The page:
Kratos is a video game character from Sony Santa Monica's God of War series, which is loosely based on Greek mythology. Kratos first appeared in the highly successful video game God of War (released in March 2005), which led to the development of five additional games (with a sixth currently in development) featuring the character as the protagonist. Kratos has been consistently voiced by Terrence C. Carson.
In the series, Kratos embarks on a series of often forced adventures in attempts to avert disaster or change his fate. He is usually portrayed as being oblivious to all else in the execution of these adventures, often engaging in morally ambiguous activities and performing acts of extreme violence. Each adventure forms part of a saga with vengeance as a central theme, and provides additional information on Kratos' origins (eventually revealed to be a demigod) and relationship with his family and the gods.
Kratos has received positive critical reception, being described by reviewers as a "sympathetic antihero". The character is also associated with other products, including artwork, clothing, a comics series, film, a novel, sweepstakes, toys and cell phone skins, with Game Guru claiming that "Practically anyone, even if they hadn't played any of the God of War games, would know about Kratos."
Concept and creation
During the creative process, game director David Jaffe attempted to create a character that looked "brutal", but still separated his appearance from what is considered to be the traditional Greek hero. Traditional armor was also removed from the character, in order to promote the character's "individualism". One of the early concepts was a fully masked character, but the idea was abandoned when such designs seemed "soulless", lacking a defined personality. Some models included unconventional elements, including an infant being carried on Kratos' back, while others were deemed to include excessive detail, such as hair and other "flowing things".
The double-chained blades were selected as Kratos' signature weapons as they emphasized the character's animalistic nature while still allowing combat to remain fluid. Jaffe commented on the final version of Kratos stating while "...he (Kratos) may not totally feel at home in Ancient Greece from a costume standpoint, I think he achieves the greater purpose which is to give players a character who they can play who really does just let them go nuts and unleash the nasty fantasies that they have in their head."
The most notable external feature is Kratos' ash-white complexion, a story development which earns him the title "Ghost of Sparta." Other features include a scar across the right eye, and a large red tattoo (originally blue but changed late in production) beginning at the left eye and ending at the left shoulder. The scar is eventually revealed to be a result of a childhood encounter with the Olympian god Ares, while the tattoo is a tribute to his deceased brother Deimos, who had similar birth markings (God of War: Ghost of Sparta). Other changes that occur during the course of the series include the temporary addition of divine armor as the God of War (modelled on Ares' own armor; God of War II), an abdominal scar (God of War II) and ability enhancing armor such as the Golden Fleece (an epaulet; God of War II) and the Boots of Hermes (God of War III). According to an early God of War script, the character has a height of 6'6 to 6'7.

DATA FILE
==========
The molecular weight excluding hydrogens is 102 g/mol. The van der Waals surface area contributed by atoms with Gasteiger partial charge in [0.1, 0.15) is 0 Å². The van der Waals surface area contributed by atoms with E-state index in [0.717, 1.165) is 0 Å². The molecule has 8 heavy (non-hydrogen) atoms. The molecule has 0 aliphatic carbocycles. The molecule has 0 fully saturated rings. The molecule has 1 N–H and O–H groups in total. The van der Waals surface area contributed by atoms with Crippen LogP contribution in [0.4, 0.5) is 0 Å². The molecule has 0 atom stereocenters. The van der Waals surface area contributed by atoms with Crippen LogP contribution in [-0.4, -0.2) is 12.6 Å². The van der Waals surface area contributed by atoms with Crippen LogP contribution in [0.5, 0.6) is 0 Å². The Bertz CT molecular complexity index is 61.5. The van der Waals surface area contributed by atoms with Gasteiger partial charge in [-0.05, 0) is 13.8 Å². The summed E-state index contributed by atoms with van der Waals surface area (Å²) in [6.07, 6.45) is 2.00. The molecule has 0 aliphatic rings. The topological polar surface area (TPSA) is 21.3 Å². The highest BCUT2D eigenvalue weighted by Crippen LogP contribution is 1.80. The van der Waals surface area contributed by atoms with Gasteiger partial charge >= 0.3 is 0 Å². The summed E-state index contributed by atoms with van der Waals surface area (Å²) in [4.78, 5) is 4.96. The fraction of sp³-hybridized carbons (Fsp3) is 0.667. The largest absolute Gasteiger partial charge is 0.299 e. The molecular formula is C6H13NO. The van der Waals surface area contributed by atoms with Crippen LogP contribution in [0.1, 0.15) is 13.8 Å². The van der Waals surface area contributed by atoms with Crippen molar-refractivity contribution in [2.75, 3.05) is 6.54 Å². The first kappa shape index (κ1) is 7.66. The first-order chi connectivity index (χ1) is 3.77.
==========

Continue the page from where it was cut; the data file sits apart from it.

Kratos' appearance can also be altered in bonus play, as completing a game at certain levels of difficulty unlocks bonus costumes. Several costumes were also available exclusively via pre-order and other promotions (e.g. God of War III, which features three costumes based on early sketches of the character), which became available via the PlayStation Store (two costumes have since been removed) Although many bonus costumes are consistent with story themes, others are blatantly humorous (e.g. the female Athena) or farcical (e.g. the "Spud of War"). A total of 26 different bonus costumes are currently available for use throughout the series (two of the 26 costumes are available in two games respectively).
In the God of War games
Throughout the series, Kratos is portrayed as an anti-hero, often performing questionable actions. An oracle foretold that the demise of Olympus would not happen at the hands of the Titans - imprisoned after the Great War - but rather by a "marked warrior". The Olympians Zeus and Ares believed this warrior to be Deimos, the brother of Kratos, due to his strange birthmarks. Ares interrupts the childhood training of Kratos and Deimos in Sparta (with Athena watching) and kidnaps Deimos. Kratos attempts to stop Ares, but is swept aside and scarred (across his right eye) by the Olympian. Taken to Death's Domain, Deimos is imprisoned and tortured for many years by the god of death, Thanatos. Believing Deimos to be dead, Kratos marks himself with a red tattoo (identical to his brother's birthmark) to honor his sibling.